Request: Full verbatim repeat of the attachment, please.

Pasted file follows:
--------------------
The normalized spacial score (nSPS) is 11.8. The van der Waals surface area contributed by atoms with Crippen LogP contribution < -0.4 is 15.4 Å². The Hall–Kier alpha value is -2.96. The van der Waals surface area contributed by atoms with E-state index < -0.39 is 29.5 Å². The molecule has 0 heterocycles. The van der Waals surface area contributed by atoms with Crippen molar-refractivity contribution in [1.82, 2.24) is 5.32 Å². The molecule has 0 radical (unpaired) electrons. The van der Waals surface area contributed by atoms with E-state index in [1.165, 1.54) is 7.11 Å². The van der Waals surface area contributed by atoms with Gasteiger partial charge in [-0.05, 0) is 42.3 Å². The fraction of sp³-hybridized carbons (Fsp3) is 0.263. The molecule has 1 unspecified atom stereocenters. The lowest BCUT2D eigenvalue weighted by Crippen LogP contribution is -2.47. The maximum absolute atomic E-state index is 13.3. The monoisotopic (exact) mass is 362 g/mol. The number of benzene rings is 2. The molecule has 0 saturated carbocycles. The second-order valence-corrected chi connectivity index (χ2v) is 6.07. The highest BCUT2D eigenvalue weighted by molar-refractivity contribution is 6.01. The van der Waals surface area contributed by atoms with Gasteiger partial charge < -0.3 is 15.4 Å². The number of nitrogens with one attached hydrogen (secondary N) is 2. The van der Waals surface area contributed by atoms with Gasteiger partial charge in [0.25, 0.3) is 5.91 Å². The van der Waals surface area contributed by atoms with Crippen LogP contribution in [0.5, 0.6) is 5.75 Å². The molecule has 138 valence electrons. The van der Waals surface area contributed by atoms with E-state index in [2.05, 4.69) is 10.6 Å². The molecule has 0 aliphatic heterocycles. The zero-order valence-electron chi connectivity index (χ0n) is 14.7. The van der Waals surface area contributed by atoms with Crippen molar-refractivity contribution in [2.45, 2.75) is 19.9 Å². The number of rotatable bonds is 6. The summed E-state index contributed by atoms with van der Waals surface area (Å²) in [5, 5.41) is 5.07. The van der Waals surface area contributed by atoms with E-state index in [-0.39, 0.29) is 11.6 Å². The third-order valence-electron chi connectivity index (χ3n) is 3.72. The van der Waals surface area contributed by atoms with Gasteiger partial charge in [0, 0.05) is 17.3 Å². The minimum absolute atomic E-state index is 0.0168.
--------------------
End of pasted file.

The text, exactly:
The normalized spacial score (nSPS) is 11.8. The van der Waals surface area contributed by atoms with Crippen LogP contribution < -0.4 is 15.4 Å². The Hall–Kier alpha value is -2.96. The van der Waals surface area contributed by atoms with E-state index < -0.39 is 29.5 Å². The molecule has 0 heterocycles. The van der Waals surface area contributed by atoms with Crippen molar-refractivity contribution in [1.82, 2.24) is 5.32 Å². The molecule has 0 radical (unpaired) electrons. The van der Waals surface area contributed by atoms with E-state index in [1.165, 1.54) is 7.11 Å². The van der Waals surface area contributed by atoms with Gasteiger partial charge in [-0.05, 0) is 42.3 Å². The fraction of sp³-hybridized carbons (Fsp3) is 0.263. The molecule has 1 unspecified atom stereocenters. The lowest BCUT2D eigenvalue weighted by Crippen LogP contribution is -2.47. The maximum absolute atomic E-state index is 13.3. The monoisotopic (exact) mass is 362 g/mol. The number of benzene rings is 2. The molecule has 0 saturated carbocycles. The second-order valence-corrected chi connectivity index (χ2v) is 6.07. The highest BCUT2D eigenvalue weighted by molar-refractivity contribution is 6.01. The van der Waals surface area contributed by atoms with Gasteiger partial charge < -0.3 is 15.4 Å². The number of nitrogens with one attached hydrogen (secondary N) is 2. The van der Waals surface area contributed by atoms with Gasteiger partial charge in [0.25, 0.3) is 5.91 Å². The van der Waals surface area contributed by atoms with Crippen LogP contribution in [0.5, 0.6) is 5.75 Å². The molecule has 138 valence electrons. The van der Waals surface area contributed by atoms with E-state index in [2.05, 4.69) is 10.6 Å². The molecule has 0 aliphatic heterocycles. The zero-order valence-electron chi connectivity index (χ0n) is 14.7. The van der Waals surface area contributed by atoms with Crippen molar-refractivity contribution in [2.45, 2.75) is 19.9 Å². The number of rotatable bonds is 6. The summed E-state index contributed by atoms with van der Waals surface area (Å²) in [5, 5.41) is 5.07. The van der Waals surface area contributed by atoms with E-state index in [-0.39, 0.29) is 11.6 Å². The third-order valence-electron chi connectivity index (χ3n) is 3.72. The van der Waals surface area contributed by atoms with Gasteiger partial charge in [0, 0.05) is 17.3 Å². The minimum absolute atomic E-state index is 0.0168.